Researchers at a Pfizer facility in Belgium developing the vaccine. The pharma giant revealed promising findings from its coronavirus-vaccine study Monday, with the jab found to be 90 percent effective in giving immunity to 94 people in a study

A storage facility for the COVID-19 vaccine at a Pfizer facility in Belgium. There are some limitations with the first version, mainly that it must be stored frozen at minus 94 degrees Fahrenheit - something some of the nation's top hospitals do not currently have storage for

A storage facility for the COVID-19 vaccine at a Pfizer facility in Belgium. There are some limitations with the first version, mainly that it must be stored frozen at minus 94 degrees Fahrenheit - something some of the nation's top hospitals do not currently have storage for

BioNTech and Pfizer say 90% effective vaccine has few side effects
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Over 90 percent effectiveness implies that no more than eight of the 94 people who caught COVID-19 had been given the vaccine. 

Doing the math, that would mean almost all the infections counted so far had to have occurred in people who got the dummy shots.  

The efficacy rate is well above the 50 percent effectiveness required by the FDA for a vaccine. 

To confirm the efficacy rate, Pfizer said it will continue the trial until there are 164 COVID-19 cases among participants. 

The FDA has also said companies must track half their participants for side effects for at least two months, which Pfizer says it expects to reach later this month.

Pfizer's initial plans called for evaluating the vaccine when just 32 infections had been counted. 

Many scientists, however, warned that was simply too small to draw conclusions about a vaccine needed by billions.

Pfizer said it reconsidered and went back to the FDA for permission to change the plan and do its first interim analysis when there were more cases.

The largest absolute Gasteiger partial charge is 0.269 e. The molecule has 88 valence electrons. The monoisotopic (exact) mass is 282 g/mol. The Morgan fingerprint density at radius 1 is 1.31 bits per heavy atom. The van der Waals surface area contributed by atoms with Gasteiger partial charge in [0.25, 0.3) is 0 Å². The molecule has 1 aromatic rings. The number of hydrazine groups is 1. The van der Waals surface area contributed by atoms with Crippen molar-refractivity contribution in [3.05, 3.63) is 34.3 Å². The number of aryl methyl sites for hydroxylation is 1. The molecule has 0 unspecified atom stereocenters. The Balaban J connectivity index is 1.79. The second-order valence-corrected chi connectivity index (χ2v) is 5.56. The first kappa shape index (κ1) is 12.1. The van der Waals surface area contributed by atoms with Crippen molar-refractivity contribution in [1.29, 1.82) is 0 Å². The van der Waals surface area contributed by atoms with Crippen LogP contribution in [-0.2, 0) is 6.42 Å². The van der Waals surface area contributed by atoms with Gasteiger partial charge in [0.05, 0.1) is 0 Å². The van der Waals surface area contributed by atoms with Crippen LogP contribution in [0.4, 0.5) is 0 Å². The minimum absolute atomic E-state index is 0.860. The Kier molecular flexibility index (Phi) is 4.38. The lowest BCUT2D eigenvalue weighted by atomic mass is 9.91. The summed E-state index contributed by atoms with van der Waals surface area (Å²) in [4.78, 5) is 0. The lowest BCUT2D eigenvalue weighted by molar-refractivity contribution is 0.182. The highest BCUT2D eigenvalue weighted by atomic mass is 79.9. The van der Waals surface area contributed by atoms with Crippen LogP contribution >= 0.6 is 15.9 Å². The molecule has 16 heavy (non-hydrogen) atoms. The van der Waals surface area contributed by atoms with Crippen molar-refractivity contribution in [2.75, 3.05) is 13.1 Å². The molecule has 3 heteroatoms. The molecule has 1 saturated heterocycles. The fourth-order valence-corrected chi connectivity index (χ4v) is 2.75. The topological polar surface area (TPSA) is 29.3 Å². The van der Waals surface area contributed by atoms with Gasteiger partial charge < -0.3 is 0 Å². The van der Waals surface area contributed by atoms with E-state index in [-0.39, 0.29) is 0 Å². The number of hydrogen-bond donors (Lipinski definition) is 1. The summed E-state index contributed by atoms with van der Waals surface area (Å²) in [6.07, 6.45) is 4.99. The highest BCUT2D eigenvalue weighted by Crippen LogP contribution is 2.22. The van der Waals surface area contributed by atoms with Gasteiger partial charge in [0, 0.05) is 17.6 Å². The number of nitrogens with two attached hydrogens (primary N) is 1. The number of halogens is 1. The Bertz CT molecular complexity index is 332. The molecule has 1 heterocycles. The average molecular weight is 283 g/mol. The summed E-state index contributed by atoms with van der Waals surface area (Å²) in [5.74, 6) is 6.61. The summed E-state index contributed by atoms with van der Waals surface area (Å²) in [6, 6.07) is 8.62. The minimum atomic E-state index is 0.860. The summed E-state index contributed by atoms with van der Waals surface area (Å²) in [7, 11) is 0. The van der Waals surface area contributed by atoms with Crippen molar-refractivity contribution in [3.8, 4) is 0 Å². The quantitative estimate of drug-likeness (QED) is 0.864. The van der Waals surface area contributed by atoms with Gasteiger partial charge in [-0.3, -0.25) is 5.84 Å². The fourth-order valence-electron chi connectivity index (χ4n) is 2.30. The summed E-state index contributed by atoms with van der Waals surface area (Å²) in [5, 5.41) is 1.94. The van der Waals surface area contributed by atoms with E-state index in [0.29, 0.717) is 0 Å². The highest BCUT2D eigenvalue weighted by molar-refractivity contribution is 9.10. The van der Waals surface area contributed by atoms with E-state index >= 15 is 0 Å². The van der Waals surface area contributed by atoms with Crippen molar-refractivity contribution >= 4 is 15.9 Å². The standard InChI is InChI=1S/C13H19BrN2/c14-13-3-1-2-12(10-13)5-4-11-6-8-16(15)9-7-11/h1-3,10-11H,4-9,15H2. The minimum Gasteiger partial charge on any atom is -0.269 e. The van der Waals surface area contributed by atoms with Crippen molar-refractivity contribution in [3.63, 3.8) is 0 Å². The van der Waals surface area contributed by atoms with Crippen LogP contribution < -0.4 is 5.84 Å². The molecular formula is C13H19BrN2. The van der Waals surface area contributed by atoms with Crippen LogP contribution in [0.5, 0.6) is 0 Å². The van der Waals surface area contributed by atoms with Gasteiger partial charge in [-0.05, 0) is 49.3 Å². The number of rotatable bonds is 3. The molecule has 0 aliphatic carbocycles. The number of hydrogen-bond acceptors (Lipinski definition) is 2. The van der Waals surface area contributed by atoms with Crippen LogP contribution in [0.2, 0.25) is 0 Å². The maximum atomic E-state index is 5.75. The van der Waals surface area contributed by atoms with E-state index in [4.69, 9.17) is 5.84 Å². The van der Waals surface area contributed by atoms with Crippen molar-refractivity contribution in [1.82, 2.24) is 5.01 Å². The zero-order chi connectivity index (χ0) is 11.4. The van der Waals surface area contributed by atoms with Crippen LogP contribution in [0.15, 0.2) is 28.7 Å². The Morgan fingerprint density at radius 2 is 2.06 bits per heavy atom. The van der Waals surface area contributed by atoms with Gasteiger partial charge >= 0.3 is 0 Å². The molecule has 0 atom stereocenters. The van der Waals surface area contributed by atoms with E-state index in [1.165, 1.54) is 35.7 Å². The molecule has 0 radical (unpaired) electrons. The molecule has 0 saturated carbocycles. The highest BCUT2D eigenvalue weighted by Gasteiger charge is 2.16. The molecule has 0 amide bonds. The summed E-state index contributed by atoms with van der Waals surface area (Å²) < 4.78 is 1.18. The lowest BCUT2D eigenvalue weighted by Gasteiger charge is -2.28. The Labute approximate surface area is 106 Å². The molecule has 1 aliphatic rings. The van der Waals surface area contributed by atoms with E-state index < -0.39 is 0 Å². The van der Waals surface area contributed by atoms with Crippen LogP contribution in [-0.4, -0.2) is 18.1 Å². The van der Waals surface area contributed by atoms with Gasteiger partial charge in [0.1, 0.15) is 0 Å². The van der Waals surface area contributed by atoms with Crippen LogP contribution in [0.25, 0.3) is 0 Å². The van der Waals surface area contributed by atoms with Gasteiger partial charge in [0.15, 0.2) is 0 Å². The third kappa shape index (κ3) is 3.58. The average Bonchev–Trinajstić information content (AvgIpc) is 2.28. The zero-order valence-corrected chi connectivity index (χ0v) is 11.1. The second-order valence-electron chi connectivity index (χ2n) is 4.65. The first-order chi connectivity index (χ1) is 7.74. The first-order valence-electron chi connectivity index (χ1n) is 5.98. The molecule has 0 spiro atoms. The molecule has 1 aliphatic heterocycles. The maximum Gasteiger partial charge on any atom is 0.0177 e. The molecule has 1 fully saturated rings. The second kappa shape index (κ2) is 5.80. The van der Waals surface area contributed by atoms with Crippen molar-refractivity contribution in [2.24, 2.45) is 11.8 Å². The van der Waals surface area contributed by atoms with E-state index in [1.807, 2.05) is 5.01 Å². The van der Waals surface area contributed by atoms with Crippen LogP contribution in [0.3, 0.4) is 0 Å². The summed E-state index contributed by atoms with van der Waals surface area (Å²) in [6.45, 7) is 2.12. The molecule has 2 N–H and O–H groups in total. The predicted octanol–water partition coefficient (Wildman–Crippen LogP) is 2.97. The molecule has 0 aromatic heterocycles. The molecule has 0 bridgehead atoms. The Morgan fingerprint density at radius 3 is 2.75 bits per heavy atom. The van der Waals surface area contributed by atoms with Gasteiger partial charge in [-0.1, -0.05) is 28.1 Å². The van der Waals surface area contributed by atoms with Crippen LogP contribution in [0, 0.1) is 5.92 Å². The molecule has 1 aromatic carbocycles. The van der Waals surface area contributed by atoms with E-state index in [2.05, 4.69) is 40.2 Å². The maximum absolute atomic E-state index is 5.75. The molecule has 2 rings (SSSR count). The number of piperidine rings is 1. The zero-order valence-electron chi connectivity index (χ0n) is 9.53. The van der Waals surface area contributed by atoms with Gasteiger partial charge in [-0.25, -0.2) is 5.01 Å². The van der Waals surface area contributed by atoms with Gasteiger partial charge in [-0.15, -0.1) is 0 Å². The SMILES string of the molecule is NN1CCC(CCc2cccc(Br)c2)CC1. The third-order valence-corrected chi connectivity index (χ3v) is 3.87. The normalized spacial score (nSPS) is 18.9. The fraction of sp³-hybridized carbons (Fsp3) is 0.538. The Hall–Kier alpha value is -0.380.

By the time Pfizer made the change and caught up with a backlog of virus tests, the board had 94 infections to analyze.  

The Trump administration has paid $1.95 billion for 100 million initial doses of the Pfizer vaccine. 

Pfizer says it could have up to 50 million doses available by the end of this year if approved. 

The timing of Pfizer's announcement, which came 48 hours after Joe Biden claimed victory and less than a week after the election, quickly raised questions. 

Trump has since accused the FDA of holding up Pfizer's vaccine until after the election and said the decision to delay it would cost lives. 

Health and human services secretary Alex Azar gave a timeline on Tuesday for when a coronavirus vaccine would be rolled out after Pfizer said a day earlier it was on track to apply later this month for emergency-use approval from the FDA

Health and human services secretary Alex Azar gave a timeline on Tuesday for when a coronavirus vaccine would be rolled out after Pfizer said a day earlier it was on track to apply later this month for emergency-use approval from the FDA

Matt Hancock says job of NHS is to deploy Pfizer vaccine quickly
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'As I have long said, @Pfizer and the others would only announce a vaccine after the election, because they didn't have the courage to do it before. Likewise, the @US_FDA should have announced it earlier, not for political purposes, but for saving lives!' Trump tweeted on Monday night. 

'The @US_FDA and the Democrats didn't want to have me get a Vaccine WIN, prior to the election, so instead it came out five days later - As I've said all along!'

President-elect Joe Biden welcomed Pfizer's news but cautioned that it could be many months before vaccinations become widespread in the US. 

He warned Americans to rely on masks and social distancing in the meantime, saying the country still faces a 'dark winter'.  

On Tuesday, Health and human services secretary Alex Azar gave a timeline for when the vaccine would be rolled out saying the US could receive 20 million doses per month starting at the end of this month if Pfizer moves as quickly as expected to secure regulatory approval.   

'We have anticipated that we will have enough vaccine by the end of December to have vaccinated our most vulnerable citizens in nursing homes and otherwise,' Azar told NBC's Today.

'By January, enough for all health care workers and first responders and enough for all Americans by the end of March to early April to have general vaccination programs.'  

Meanwhile, Dr Anthony Fauci estimated the vaccine would be rolled out in December if the FDA approves it.  

Dr Fauci told MSNBC that Pfizer's preliminary data was 'impressive' in nature and that the drugmaker's application for emergency use authorization 'should go through smoothly'.

'By the time we get into December, we'll be able to have doses available for people who are judged to be at the highest priority.'

Pfizer's top scientist says it is already working on a powder form of COVID-19 vaccine that could solve the problem of freezing the jab - and it could be available next year Pfizer's top scientist says it is already working on a powder form of COVID-19 vaccine that could solve the problem of freezing the jab - and it could be available next year Reviewed by STATION GOSSIP on 06:58 Rating: 5